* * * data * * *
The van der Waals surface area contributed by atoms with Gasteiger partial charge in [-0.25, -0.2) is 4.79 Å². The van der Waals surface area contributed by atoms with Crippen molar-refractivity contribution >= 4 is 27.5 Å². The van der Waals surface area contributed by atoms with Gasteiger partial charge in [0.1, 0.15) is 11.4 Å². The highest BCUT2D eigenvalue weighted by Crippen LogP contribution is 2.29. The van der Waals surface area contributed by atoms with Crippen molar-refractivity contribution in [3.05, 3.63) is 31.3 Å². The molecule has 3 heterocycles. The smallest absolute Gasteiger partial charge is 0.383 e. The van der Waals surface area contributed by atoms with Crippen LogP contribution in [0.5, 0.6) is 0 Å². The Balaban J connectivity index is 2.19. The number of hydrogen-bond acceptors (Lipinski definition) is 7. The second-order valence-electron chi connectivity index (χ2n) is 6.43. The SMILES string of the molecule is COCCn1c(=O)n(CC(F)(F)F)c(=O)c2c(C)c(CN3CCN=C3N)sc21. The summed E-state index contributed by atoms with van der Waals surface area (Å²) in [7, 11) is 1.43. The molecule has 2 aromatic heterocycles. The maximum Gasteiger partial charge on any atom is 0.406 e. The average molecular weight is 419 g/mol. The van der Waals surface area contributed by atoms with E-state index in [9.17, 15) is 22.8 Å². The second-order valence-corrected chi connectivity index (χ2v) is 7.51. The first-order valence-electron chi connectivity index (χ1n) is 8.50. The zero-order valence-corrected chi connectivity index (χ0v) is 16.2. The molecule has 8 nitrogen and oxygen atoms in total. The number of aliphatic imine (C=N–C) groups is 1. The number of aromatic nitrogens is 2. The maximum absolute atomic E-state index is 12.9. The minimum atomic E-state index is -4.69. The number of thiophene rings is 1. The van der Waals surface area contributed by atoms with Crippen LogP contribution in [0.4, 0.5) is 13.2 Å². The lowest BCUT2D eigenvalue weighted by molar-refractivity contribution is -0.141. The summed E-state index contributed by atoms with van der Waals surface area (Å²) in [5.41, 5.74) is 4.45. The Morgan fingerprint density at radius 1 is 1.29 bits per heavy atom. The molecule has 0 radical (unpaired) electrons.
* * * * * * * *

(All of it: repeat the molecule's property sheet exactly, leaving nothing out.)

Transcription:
The van der Waals surface area contributed by atoms with Gasteiger partial charge in [-0.25, -0.2) is 4.79 Å². The van der Waals surface area contributed by atoms with Crippen molar-refractivity contribution >= 4 is 27.5 Å². The van der Waals surface area contributed by atoms with Gasteiger partial charge in [0.1, 0.15) is 11.4 Å². The highest BCUT2D eigenvalue weighted by Crippen LogP contribution is 2.29. The van der Waals surface area contributed by atoms with Crippen molar-refractivity contribution in [3.05, 3.63) is 31.3 Å². The molecule has 3 heterocycles. The smallest absolute Gasteiger partial charge is 0.383 e. The van der Waals surface area contributed by atoms with Crippen LogP contribution in [0.5, 0.6) is 0 Å². The Balaban J connectivity index is 2.19. The number of hydrogen-bond acceptors (Lipinski definition) is 7. The second-order valence-electron chi connectivity index (χ2n) is 6.43. The SMILES string of the molecule is COCCn1c(=O)n(CC(F)(F)F)c(=O)c2c(C)c(CN3CCN=C3N)sc21. The summed E-state index contributed by atoms with van der Waals surface area (Å²) in [7, 11) is 1.43. The molecule has 2 aromatic heterocycles. The maximum Gasteiger partial charge on any atom is 0.406 e. The average molecular weight is 419 g/mol. The van der Waals surface area contributed by atoms with E-state index in [9.17, 15) is 22.8 Å². The second-order valence-corrected chi connectivity index (χ2v) is 7.51. The first-order valence-electron chi connectivity index (χ1n) is 8.50. The zero-order valence-corrected chi connectivity index (χ0v) is 16.2. The molecule has 8 nitrogen and oxygen atoms in total. The number of aliphatic imine (C=N–C) groups is 1. The number of aromatic nitrogens is 2. The maximum absolute atomic E-state index is 12.9. The minimum atomic E-state index is -4.69. The number of thiophene rings is 1. The van der Waals surface area contributed by atoms with Crippen LogP contribution in [0.4, 0.5) is 13.2 Å². The lowest BCUT2D eigenvalue weighted by molar-refractivity contribution is -0.141. The summed E-state index contributed by atoms with van der Waals surface area (Å²) in [5.41, 5.74) is 4.45. The Morgan fingerprint density at radius 1 is 1.29 bits per heavy atom. The molecule has 0 radical (unpaired) electrons.